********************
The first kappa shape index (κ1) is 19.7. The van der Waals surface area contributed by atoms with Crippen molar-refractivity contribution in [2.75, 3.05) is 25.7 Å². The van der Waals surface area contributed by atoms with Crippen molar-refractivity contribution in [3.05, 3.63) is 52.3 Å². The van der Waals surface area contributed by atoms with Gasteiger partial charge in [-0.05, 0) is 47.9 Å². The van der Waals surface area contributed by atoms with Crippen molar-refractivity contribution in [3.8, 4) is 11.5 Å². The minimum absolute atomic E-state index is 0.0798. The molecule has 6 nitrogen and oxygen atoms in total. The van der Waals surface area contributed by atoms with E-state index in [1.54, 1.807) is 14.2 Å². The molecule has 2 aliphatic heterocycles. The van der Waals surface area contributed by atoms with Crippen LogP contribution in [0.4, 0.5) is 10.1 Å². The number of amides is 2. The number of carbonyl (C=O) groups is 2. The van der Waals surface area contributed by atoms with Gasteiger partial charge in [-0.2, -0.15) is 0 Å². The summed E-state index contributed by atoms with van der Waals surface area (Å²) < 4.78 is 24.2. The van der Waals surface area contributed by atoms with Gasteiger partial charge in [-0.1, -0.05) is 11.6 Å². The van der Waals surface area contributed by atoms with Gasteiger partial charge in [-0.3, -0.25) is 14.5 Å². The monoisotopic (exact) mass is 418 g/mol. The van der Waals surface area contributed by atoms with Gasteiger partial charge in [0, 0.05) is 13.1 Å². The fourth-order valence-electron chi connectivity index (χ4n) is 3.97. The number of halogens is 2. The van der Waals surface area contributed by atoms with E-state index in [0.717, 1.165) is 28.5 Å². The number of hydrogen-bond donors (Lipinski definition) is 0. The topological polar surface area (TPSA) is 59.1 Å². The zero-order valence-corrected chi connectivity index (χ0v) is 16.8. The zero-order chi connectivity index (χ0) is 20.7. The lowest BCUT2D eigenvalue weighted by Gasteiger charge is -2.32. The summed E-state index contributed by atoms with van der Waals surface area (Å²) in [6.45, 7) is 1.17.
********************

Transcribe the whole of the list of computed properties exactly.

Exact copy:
The first kappa shape index (κ1) is 19.7. The van der Waals surface area contributed by atoms with Crippen molar-refractivity contribution in [2.75, 3.05) is 25.7 Å². The van der Waals surface area contributed by atoms with Crippen molar-refractivity contribution in [3.05, 3.63) is 52.3 Å². The van der Waals surface area contributed by atoms with Gasteiger partial charge in [-0.05, 0) is 47.9 Å². The van der Waals surface area contributed by atoms with Crippen molar-refractivity contribution in [3.8, 4) is 11.5 Å². The minimum absolute atomic E-state index is 0.0798. The molecule has 6 nitrogen and oxygen atoms in total. The van der Waals surface area contributed by atoms with E-state index in [1.54, 1.807) is 14.2 Å². The molecule has 2 aliphatic heterocycles. The van der Waals surface area contributed by atoms with Crippen LogP contribution in [0.4, 0.5) is 10.1 Å². The number of amides is 2. The number of carbonyl (C=O) groups is 2. The van der Waals surface area contributed by atoms with Gasteiger partial charge in [-0.2, -0.15) is 0 Å². The summed E-state index contributed by atoms with van der Waals surface area (Å²) < 4.78 is 24.2. The van der Waals surface area contributed by atoms with Gasteiger partial charge in [-0.1, -0.05) is 11.6 Å². The van der Waals surface area contributed by atoms with Gasteiger partial charge in [-0.3, -0.25) is 14.5 Å². The monoisotopic (exact) mass is 418 g/mol. The van der Waals surface area contributed by atoms with Gasteiger partial charge in [0, 0.05) is 13.1 Å². The fourth-order valence-electron chi connectivity index (χ4n) is 3.97. The number of halogens is 2. The van der Waals surface area contributed by atoms with E-state index in [0.717, 1.165) is 28.5 Å². The number of hydrogen-bond donors (Lipinski definition) is 0. The topological polar surface area (TPSA) is 59.1 Å². The zero-order valence-corrected chi connectivity index (χ0v) is 16.8. The zero-order chi connectivity index (χ0) is 20.7. The lowest BCUT2D eigenvalue weighted by Gasteiger charge is -2.32. The summed E-state index contributed by atoms with van der Waals surface area (Å²) in [6.45, 7) is 1.17.